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Thursday, June 12, 2014

Hide or Seek

Most realtors will tell you the three most important things to consider when buying a house are Location, Location, and Location. And one might speak similarly about Scripture. The three most important things about reading God’s word are Context, Context, and Context. I thought about the “context” principle as I read again through Matthew 11.

My favorite verses in that chapter are 28-30: Come to me, all who labor and are heavy laden, and I will give you rest. Take my yoke upon you, and learn from me, for I am gentle and lowly in heart, and you will find rest for your souls. For my yoke is easy, and my burden is light. But this time as I read my eye slowed at verse 16, and for the next ten minutes I read and reread the context of verses 28-30, beginning at verse 16.

The Lord Jesus said in verses 16-19: But to what shall I compare this generation? . . . . For John [the Baptist] came neither eating nor drinking, and they say, ‘He has a demon.’ The Son of Man came eating and drinking, and they say, ‘Look at him! A glutton and a drunkard, a friend of tax collectors and sinners!’  . . . . Just as the rebellious found fault with John the Baptist, and then with Jesus, those who make a conscious choice to not follow Christ will often find fault with the messenger. That way they will not have to consider the message. 

In the next few verses (21-24) Jesus gives His listeners a short history lesson about those who saw God’s supernatural works, yet continued to make conscious choices to turn aside from God’s laws: Woe to you, Chorazin! Woe to you, Bethsaida! For if the mighty works done in you had been done in Tyre and Sidon, they would have repented long ago in sackcloth and ashes. But I tell you, it will be more bearable on the day of judgment for Tyre and Sidon than for you.  And you, Capernaum, will you be exalted to heaven? You will be brought down to Hades. For if the mighty works done in you had been done in Sodom, it would have remained until this day. But I tell you that it will be more tolerable on the day of judgment for the land of Sodom than for you.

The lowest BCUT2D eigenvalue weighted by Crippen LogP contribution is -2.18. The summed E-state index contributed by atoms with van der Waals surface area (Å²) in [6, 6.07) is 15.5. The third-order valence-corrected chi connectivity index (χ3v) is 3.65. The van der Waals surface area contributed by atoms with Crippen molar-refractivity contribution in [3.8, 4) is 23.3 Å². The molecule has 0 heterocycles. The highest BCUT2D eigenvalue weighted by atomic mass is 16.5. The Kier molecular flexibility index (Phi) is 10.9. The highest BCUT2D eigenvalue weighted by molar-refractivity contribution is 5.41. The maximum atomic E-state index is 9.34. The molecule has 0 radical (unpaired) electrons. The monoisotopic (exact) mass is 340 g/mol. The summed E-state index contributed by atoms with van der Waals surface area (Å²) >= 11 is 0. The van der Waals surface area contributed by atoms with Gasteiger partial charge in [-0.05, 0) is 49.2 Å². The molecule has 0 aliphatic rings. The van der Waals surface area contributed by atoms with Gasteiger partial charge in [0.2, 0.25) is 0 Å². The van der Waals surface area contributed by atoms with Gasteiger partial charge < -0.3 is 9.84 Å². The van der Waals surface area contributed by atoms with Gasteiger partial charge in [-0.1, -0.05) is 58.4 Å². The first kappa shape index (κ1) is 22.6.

I’ve heard it before, and perhaps you have, too: To him who believes, no evidence is necessary. To him who will not believe, no evidence is sufficient. I can’t count the times people have said to me, “If God shows me a miracle, I will believe.” That’s nonsense. If we do not believe what God has already told us in Scripture, we will not believe even if someone returns from the dead. In fact, Jesus warns about this in the story of the Rich Man and Lazarus (see Luke 15:19-31).

The Lord then continues in verses 25-26 with what I think is one of the more frightening texts of Scripture: I thank you, Father, Lord of heaven and earth, that you have hidden these things from the wise and understanding and revealed them to little children; yes, Father, for such was your gracious will.

To those who refuse to see the evidence before their eyes, God hides further evidence from them. Such concealment is not without historical precedent. God hardened Pharaoh’s heart to truth when Pharaoh first hardened himself against God (Exodus 3:19; 4:21; 8:15, 32). Centuries later, Solomon warned of spiritual blindness sent by God to those who mocked Him and His laws (Proverbs 1:20-31). And centuries later still, the Holy Spirit warned through St. Paul: For this reason God will send upon them a deluding influence so that they will believe what is false, in order that they all may be judged who did not believe the truth, but took pleasure in wickedness (for context, see 2 Thessalonians 2:8-12).

The Lord continues now with verse 27 in the Matthew passage: No one knows the Son except the Father, and no one knows the Father except the Son and anyone to whom the Son chooses to reveal him. In other words, we cannot find Jesus on our own. St. Paul tells us we are all ‘dead in our transgressions and sins” before becoming a Christian (Ephesians 2:1). The Greek word he uses for ‘dead’ is nekros, from which we get the English word, “necrotic.”  Dead people see nothing. That is why the Lord next says: “Come to me, all who labor and are heavy laden, and I will give you rest. Take my yoke upon you, and learn from me, for I am gentle and lowly in heart, and you will find rest for your souls. For my yoke is easy, and my burden is light” (28-30). When the Holy Spirit infuses His life into the dead, they see Jesus -- and they come to Him.

When the Lord Jesus offered rest to those who labor and are heavy laden, He did so in context with several prerequisites inherent in the context. Those prerequisites include our willingness to make conscious choices -- choices to obey God, to not hide our sins, to seek His forgiveness, and to bend our knees in homage to Him. To refuse any of those prerequisites puts us inexorably in danger of becoming further hardened against God, unaware – until it is too late – of the horrible and eternal destiny that awaits those who turn Him away.

Oh Holy Spirit, draw us that we may come to Jesus, that He may give us eternal life. Teach us to take His yoke upon us and learn from Him who is gentle and lowly in heart, and we will find rest for our souls. Amen 

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